Exclusive A group of GP networks is set to lose over half a million pounds worth of ARRS budget because the ICB can no longer afford to pay it, Healthcare Leader has learned.
North East and North Cumbria ICB’s County Durham Place is expecting to cut more than £525,000 from an annual top-up to County Durham PCNs’ Additional Roles Reimbursement Scheme budget.
Through the annual top-up – first agreed by the now defunct NHS County Durham CCG in November 2019 – PCNs in the area were typically granted a funding boost of 10.5% of the total ARRS budget allocation.
For 2023/24, this would see the 13 PCNs handed a share of £1.5m in addition to their £15m total allocation.
But a letter – penned by Sarah Burns, director of place for County Durham (17 May) and seen by sister title Pulse PCN – has now stated that the ICB, and therefore the County Durham Care Partnership Board, do not expect to be able to afford the top-up fee.
The Care Partnership Board has instead agreed to reduce its contribution year-on-year from 10.5% to 7% to 3.5% until it cancels the payment outright in 2025/26.
The cut will see PCNs lose £525,000 for the 2023/24 financial year.
The letter said: ‘Since the CCGs were abolished and transitioned into ICBs from July 2022, there is now an NHS England expectation that regional ICBs should reduce their overhead costs by 30% from 2024/25. It is not yet clear what the long-term impact of this could be in terms of Place budget allocations but there is an expectation that Place should begin to make budget savings from this financial year.
‘With year-on-year non-recurrent budget slippage now unlikely, NENC ICB is unlikely to be able to afford to continue to pay the PCN ARRS top-up contribution fee, or full contribution in its current presentation.’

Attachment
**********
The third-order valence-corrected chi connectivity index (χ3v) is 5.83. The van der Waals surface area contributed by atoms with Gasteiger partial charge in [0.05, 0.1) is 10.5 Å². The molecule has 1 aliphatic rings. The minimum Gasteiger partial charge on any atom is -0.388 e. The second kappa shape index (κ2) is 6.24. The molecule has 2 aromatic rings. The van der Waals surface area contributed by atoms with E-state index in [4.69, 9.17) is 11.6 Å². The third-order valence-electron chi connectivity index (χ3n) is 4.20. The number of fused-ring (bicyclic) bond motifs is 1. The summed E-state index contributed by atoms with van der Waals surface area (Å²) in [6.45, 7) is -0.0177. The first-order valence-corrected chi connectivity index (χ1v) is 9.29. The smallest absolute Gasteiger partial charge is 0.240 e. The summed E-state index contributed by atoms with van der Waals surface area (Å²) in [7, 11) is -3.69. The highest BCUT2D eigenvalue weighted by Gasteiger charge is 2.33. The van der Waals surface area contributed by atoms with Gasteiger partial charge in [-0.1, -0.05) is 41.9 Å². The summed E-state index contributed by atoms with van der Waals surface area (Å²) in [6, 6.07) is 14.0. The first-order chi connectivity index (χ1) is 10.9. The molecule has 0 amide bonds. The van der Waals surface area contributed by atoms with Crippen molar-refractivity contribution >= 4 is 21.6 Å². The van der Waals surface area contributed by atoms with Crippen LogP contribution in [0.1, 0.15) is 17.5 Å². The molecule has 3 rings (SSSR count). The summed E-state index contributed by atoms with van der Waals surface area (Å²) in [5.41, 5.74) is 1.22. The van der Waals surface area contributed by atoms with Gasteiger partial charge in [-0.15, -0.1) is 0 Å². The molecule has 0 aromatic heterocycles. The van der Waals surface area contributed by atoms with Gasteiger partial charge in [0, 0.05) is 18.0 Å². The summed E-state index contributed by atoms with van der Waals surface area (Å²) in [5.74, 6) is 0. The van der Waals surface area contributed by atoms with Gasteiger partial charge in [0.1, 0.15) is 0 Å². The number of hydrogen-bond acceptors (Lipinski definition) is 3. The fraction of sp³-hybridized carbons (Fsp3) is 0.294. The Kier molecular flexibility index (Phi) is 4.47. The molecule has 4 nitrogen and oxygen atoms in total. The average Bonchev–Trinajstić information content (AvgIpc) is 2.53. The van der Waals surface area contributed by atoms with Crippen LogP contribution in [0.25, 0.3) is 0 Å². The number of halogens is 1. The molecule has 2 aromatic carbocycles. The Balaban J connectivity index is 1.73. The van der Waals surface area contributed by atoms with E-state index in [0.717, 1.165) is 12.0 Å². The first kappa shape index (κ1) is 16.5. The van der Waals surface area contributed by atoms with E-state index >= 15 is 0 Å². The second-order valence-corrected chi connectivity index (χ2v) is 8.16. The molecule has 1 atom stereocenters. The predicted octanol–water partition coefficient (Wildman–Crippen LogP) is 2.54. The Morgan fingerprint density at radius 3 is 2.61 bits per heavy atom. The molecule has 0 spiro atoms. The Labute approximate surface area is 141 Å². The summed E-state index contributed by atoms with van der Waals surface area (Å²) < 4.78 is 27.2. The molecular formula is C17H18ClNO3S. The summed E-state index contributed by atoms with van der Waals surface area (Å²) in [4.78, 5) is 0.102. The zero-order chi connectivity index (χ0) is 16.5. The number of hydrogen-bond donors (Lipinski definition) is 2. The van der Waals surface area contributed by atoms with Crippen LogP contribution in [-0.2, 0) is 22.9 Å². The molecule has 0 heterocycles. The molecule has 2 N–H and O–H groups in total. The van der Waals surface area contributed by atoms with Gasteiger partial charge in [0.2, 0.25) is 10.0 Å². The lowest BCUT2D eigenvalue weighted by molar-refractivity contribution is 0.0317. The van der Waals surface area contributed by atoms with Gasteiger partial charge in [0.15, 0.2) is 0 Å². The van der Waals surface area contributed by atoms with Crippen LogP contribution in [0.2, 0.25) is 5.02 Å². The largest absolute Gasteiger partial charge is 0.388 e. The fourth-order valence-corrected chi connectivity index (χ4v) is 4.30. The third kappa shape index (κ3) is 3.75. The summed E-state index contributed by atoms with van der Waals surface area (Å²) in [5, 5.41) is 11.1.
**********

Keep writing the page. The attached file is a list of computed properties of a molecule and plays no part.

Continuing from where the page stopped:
When the top-up was first introduced in 2019 to address the associated costs incurred from hiring ARRS staff, it was valued at around £300,000.
It was initially planned to be reviewed in April 2020, but this was delayed by the pandemic.
The contribution was seen as an enabler to ‘exponential recruitment of ARRS roles’ with the understanding that it would encourage County Durham PCNs to recruit ARRS staff and therefore benefit the wider system.
However, a post-ICB transition review, intended to benchmark Durham’s ARRS hiring against other places (former CCGs) found ‘several NENC ICB Places employing more ARRS roles per weighted 1,000 population’., the letter said.
Also in her letter, Ms Burns said that the continued 10.5% top-up would impact their ability to invest in other areas of system integration, such as its local quality improvement incentive scheme, LIASE.
The new GP contract for 2023/24 has scrapped a number of Investment and Impact Fund (IIF) and Quality Outcomes Framework (QOF) indicators, with previously nationally incentivised targets likely needing to be addressed in these local schemes, the letter said.
Pulse PCN has contacted North East and North Cumbria ICB for comment.
The Government yesterday hailed PCNs for employing over 26,000 new staff under ARRS, realising its manifesto commitment.